Phone-cracking firm Cellebrite hacked

Source: BBC

Information about the customers of Cellebrite, an Israeli firm that markets hacking tools, has been stolen in a cyber-attack.


The breach was first reported by tech site Motherboard, which said it was sent 900 gigabytes of data by a hacker.

Cellebrite confirmed some information had been taken but said it was not aware of any “increased risk” to clients.

The firm added that it was now notifying affected customers.

Motherboard said the data – which was not distributed online – included “what appears to be evidence files from seized mobile phones, and logs from Cellebrite devices”.

However, Cellebrite did not respond to this in its statement.

When contacted by the BBC, a spokesman said its investigation was ongoing and it had no further information to add.

The firm did say that it recently detected “unauthorised access” on an external web server – activity it described as “illegal” – and that it had launched an investigation into the incident.

It added that the data taken related to an older user account system.

Last year, Cellebrite was linked to the FBI’s attempt to hack an iPhone used by San Bernardino killer Syed Rizwan Farook. The firm has neither confirmed nor denied involvement.

“The information accessed includes basic contact information of users registered for alerts or notifications on Cellebrite products and hashed passwords for users who have not yet migrated to the new system,” the company said.

Cellebrite advised users of the my.Cellebrite system to change their passwords.

“The sort of people who use Cellebrite products don’t necessarily want others to know that they’re using it,” said Prof Alan Woodward, a cybersecurity expert at the University of Surrey.

“Law enforcement agencies and perhaps security services will be using it.”

In 2015, hackers stole data from Italian surveillance company Hacking Team and released it on to the web.

The dump included information on countries that had bought Hacking Team products.

“It’s a direct analogy I would say,” Prof Woodward told the BBC. “The embarrassment factor is going to be the same.”

Shadow brokers’ farewell

Separately, 58 hacking tools for Windows PCs were released on to the web by a group calling itself “Shadow Brokers”.

The group announced the release in a farewell message, having attempted to auction the malware online last year. At the time, Shadow Brokers claimed it had been stolen from the NSA.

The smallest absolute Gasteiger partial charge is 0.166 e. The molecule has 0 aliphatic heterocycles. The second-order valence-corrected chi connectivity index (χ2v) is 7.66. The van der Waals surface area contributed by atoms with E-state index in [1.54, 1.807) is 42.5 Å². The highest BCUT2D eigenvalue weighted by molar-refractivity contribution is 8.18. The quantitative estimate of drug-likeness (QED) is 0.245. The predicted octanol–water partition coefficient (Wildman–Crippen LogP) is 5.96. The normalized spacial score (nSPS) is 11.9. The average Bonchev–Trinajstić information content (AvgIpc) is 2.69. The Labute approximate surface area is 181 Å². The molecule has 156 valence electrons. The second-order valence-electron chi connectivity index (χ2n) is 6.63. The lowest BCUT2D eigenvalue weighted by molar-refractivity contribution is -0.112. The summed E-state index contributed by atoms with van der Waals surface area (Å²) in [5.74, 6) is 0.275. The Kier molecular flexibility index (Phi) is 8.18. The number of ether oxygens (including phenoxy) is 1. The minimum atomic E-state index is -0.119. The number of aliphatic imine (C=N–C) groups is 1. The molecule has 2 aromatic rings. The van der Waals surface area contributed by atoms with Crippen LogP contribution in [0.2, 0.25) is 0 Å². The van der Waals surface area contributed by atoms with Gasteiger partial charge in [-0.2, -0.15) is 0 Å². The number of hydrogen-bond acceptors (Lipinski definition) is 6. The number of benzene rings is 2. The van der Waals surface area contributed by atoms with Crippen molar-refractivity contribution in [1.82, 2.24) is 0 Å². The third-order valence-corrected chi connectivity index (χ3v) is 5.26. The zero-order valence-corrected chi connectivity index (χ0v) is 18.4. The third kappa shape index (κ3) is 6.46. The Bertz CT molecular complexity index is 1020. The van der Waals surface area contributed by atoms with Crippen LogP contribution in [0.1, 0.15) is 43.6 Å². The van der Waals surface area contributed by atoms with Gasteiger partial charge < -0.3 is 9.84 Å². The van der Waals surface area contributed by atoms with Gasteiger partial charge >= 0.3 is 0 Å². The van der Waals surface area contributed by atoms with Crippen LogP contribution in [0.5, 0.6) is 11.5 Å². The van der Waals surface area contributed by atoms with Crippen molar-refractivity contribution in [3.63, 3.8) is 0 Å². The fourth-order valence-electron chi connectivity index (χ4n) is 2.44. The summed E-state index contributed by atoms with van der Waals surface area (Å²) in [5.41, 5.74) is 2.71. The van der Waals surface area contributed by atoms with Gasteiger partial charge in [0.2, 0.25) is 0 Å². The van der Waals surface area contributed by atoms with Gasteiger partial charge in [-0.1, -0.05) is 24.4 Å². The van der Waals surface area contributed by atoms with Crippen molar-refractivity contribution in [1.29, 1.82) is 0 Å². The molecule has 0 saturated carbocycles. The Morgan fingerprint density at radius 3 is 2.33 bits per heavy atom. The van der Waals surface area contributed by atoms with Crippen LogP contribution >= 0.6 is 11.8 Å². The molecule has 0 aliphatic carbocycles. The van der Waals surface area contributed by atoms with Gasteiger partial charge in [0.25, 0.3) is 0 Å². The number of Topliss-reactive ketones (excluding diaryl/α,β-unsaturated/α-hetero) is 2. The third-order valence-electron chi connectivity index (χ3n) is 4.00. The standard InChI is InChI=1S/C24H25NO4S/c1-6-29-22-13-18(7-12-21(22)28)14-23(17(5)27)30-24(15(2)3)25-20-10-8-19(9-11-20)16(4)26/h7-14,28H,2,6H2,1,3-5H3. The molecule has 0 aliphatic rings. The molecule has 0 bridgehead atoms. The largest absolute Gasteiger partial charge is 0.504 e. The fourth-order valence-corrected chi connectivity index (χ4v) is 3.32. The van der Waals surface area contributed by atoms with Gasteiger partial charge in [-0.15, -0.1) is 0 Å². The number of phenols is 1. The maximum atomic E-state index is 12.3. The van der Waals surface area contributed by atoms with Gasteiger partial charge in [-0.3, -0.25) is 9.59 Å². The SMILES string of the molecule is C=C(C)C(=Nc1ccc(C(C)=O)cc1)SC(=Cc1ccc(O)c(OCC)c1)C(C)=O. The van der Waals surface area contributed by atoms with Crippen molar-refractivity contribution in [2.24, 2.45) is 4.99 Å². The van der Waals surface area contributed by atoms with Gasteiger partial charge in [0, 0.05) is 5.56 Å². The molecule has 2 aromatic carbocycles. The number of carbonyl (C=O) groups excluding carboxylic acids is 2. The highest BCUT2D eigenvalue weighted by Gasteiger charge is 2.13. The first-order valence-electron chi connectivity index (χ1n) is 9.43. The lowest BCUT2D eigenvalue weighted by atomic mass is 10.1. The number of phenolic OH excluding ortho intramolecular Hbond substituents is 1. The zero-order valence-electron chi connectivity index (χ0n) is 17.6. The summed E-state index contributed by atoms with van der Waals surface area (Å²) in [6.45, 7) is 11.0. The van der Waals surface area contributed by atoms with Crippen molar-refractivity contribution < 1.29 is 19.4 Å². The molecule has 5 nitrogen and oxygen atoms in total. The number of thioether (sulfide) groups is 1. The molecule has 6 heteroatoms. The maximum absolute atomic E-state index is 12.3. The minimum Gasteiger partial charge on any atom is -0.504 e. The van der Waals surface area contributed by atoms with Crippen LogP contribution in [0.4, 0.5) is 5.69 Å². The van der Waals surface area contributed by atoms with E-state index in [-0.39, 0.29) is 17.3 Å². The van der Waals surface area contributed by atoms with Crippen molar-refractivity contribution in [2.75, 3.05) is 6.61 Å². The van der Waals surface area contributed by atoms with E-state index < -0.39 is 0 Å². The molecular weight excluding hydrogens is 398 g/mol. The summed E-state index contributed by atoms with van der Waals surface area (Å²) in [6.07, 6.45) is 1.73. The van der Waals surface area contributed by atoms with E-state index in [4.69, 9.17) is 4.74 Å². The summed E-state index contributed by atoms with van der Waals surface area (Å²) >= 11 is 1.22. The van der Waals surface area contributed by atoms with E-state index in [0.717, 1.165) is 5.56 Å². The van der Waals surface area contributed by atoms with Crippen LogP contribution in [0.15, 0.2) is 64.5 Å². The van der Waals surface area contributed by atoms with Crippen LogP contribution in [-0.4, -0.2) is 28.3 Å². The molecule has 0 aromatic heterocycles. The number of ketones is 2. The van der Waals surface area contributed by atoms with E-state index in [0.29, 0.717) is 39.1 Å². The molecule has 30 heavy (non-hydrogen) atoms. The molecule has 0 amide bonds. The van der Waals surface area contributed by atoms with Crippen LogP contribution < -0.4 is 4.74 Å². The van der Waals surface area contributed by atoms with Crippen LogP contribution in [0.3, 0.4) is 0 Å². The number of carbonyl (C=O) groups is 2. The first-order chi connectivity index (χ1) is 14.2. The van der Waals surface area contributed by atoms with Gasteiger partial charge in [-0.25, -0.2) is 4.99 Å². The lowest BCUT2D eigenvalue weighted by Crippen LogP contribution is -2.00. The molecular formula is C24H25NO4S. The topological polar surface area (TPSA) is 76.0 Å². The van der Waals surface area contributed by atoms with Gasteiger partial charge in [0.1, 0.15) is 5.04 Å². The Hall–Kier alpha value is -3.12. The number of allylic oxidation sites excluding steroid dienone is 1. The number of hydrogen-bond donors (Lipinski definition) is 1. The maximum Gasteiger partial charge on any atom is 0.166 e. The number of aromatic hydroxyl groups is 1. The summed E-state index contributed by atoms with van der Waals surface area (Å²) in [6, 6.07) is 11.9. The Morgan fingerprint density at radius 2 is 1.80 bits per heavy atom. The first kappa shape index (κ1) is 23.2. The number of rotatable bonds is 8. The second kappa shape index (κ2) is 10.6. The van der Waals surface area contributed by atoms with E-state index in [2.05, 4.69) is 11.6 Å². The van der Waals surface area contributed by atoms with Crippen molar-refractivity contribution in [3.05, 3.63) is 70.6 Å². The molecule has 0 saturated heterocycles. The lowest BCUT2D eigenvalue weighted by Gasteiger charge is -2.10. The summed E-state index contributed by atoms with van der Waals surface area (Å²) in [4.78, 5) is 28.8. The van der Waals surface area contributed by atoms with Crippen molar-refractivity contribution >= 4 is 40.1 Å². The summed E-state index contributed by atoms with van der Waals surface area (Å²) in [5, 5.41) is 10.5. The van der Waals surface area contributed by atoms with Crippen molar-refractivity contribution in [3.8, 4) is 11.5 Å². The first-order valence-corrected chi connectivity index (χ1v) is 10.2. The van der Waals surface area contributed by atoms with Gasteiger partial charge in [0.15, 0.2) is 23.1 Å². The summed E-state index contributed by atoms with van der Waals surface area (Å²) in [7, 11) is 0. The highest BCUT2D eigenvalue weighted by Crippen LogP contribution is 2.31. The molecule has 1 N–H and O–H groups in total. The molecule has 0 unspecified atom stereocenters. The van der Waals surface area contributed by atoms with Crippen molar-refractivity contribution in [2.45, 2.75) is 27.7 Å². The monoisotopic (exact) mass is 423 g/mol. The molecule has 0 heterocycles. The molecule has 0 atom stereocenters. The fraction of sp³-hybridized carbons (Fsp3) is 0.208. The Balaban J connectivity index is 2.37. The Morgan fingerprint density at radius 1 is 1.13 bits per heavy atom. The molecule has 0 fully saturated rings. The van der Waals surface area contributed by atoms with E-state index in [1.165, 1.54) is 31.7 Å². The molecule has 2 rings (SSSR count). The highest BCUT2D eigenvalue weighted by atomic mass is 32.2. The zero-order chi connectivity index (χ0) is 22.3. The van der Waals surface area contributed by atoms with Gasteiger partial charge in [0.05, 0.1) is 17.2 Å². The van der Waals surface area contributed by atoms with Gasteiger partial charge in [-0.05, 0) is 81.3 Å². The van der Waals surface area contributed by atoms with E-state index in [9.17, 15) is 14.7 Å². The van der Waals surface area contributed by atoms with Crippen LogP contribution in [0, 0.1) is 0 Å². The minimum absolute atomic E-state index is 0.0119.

Besides the newly released files, Shadow Brokers said a full cache of exploits had been left online at a price of 750 bitcoins (£500,000).

Many of the exploits were not “zero days” – attack methods that have not yet been uncovered – but ones that had already been detected by cybersecurity firm Kaspersky, according to one analyst.

“Nobody was willing to pay them,” said Prof Woodward. “They sort of stomped off in a huff, basically.”

Prof Woodward added that while some of the exploits looked “sophisticated” there was no proof that any of the data had been taken from the NSA.

Trump election: US ‘identifies agents behind Russian hack’

Source: BBC

The US has identified the Russian agents behind alleged hacking ahead of the presidential election won by Donald Trump in November, reports say.

The agents, whose names have not been released, are alleged to have sent stolen Democratic emails to WikiLeaks to try to swing the vote for Mr Trump.

Russia denies any involvement and WikiLeaks founder Julian Assange says Moscow was not the source.

Intelligence officials are due to brief Mr Trump, who doubts the claims, later.

Vice-President Joe Biden lambasted the president-elect on Thursday for attacking the intelligence community over the claims, saying it was “absolutely mindless” not to have faith in the agencies.

At about the same time, President-elect Trump appeared to question the intelligence agencies’ findings in a tweet, asking why they decided not to request to examine computers belonging to the Democratic National Committee (DNC).

What are the hacking allegations?

Mr Biden said he had read a US intelligence report outlining Russian involvement, the details of which are emerging in US media.